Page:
The Null Device
Posts matching tags 'pd'
I went along to Dorkbot tonight, which was fun.
It started off with Mike Harrison's demonstration of "The Dreaded Destruct-O-Tron"; basically, a box with a huge capacitor that can be connected to various things, including an induction coil, and, when discharged, does evil things to anything metallic in close proximity to it. Harrison demonstrated it crushing soft-drink cans, launching hard disk platters at 300MPH, and, to popular applause, destroying a few copies of the recent Band Aid single. He also had a DVD of footage taken with a high-speed camera (at thousands of frames per second) of what happens to the hapless objects in question.
The "Exploring the Libido with an Analogue Computer" segment was a bit of comedy, somewhere between Benny Hill and Look Around You, in which a balding scientist type used an electromechanical computing device (an arrangement of motors and gears from a 1960s-vintage flight simulator) as a model of his sex drive, and afterwards, proceeded to demonstrate a spark generator connected to a 1980s portable computer programmed to detect raspberry-like noises, as a uniquely British answer to high-tech Japanese toilets. And yes, it's every bit as puerile as it sounds.
Possibly the most interesting part of the evening was Aymeric Mansoux's demonstration of his experiments with Pd; he basically had videos of Pd patches which gathered data (such as traceroutes to hosts or web server loads) and converted them into pretty good Autechre-esque music, along with visuals which wouldn't look amiss on a Warp DVD. Amusingly enough, the traceroute to www.microsoft.com looked and sounded rather dark and ominous.
The "Dorkestra", which consisted of people making noises was a bit hit-and-miss, being much like the What Is Music? festival in Melbourne. One guy was doing "optical analogue synthesis" with cooling fans and LEDs, which sounds impressive, except that the only sounds he seemed to make sounded somewhere between air-raid sirens and circular saws. Had he been able to play a tune, I would have been impressed.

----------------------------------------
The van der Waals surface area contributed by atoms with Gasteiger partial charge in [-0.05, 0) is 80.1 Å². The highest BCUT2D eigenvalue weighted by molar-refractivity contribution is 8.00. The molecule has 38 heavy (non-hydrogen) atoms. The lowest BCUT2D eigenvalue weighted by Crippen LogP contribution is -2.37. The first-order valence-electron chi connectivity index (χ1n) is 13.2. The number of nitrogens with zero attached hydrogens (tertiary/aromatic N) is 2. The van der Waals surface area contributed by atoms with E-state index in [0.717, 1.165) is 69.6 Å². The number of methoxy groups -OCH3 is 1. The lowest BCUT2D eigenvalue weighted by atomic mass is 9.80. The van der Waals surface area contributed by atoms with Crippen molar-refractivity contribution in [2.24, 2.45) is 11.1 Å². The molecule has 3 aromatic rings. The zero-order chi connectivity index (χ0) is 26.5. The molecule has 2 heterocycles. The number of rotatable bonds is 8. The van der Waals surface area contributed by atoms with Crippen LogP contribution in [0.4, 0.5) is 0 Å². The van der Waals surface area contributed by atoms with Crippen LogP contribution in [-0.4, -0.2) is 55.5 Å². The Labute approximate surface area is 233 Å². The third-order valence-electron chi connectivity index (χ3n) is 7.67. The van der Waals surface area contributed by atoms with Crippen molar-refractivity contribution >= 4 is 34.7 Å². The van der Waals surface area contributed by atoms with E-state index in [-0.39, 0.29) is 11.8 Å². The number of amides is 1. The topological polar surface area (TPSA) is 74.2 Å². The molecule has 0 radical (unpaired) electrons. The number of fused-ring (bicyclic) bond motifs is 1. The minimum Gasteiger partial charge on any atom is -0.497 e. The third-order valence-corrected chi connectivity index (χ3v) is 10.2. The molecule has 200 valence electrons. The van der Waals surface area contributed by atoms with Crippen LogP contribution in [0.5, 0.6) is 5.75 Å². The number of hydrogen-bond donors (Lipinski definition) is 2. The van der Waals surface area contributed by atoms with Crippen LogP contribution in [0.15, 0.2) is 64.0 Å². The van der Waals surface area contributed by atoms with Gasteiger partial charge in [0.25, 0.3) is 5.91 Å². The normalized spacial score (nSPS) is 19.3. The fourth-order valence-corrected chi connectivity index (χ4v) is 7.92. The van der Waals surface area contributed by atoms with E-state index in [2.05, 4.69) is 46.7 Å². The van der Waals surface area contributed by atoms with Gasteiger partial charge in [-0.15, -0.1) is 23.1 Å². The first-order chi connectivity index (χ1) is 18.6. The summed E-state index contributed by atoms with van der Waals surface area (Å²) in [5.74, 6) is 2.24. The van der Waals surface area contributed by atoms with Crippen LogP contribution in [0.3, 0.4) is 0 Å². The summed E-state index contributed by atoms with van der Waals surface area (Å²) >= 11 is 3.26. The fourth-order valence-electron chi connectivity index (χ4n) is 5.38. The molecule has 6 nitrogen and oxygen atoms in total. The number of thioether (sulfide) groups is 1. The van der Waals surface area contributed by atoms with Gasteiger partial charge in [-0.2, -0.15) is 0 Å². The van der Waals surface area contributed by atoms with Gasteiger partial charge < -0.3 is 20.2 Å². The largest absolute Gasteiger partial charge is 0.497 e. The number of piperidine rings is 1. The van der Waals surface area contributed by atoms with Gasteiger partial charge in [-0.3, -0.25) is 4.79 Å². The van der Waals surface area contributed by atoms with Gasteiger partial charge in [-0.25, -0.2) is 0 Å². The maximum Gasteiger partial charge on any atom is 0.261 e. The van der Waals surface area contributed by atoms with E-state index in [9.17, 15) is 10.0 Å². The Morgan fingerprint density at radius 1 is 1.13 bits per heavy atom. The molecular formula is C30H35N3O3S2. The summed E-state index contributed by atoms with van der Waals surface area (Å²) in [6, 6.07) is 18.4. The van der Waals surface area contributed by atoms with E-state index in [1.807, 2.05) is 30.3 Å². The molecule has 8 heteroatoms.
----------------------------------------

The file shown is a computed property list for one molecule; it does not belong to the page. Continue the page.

There was also a raffle with free entry, largely to get rid of two BBC Micros. I didn't win either of them; I'm undecided as to whether that's a good or bad thing.
I stand corrected; it is possible to run Windows VST plugins under Linux and use them with Pd and LADSPA clients. This announcement describes vstserver software, which may be found here. You'll also need WINE source code and Steinberg's VST SDK (which requires an agreement, but it doesn't seem particularly restrictive).
After being dragged along to some laptop electronica performances by Peter, I've started playing around in earnest with Pd; it's a fun piece of software to play with. With an audio in socket and the built-in objects (and possibly some optional LADSPA plug-ins), it's possible to make a Linux-based PC into a customisable bank of effects pedals for whatever you plug into it (i.e., a guitar, microphone, Casio keyboard, electronic bagpipe chanter, whatever). Now all I'd need is a decently fast Linux-capable laptop.
Aside: someone should write a WINE-based wrapper of some sort for running Windows VST plugins under Linux and interfacing them with Linux audio software. It shouldn't be too hard; one way would be to write a very simple Windows VST host which takes audio input, runs it through a plugin rack, and sends it to output, and then use WINE to wrap it in such a way that the input and output goes to FIFOs in /tmp or somesuch. A better alternative would be to actually wrap the plugins within the host application, giving them just enough Windows GDI calls to draw their user interfaces and such. (After all, the DSP code should be fairly portable.)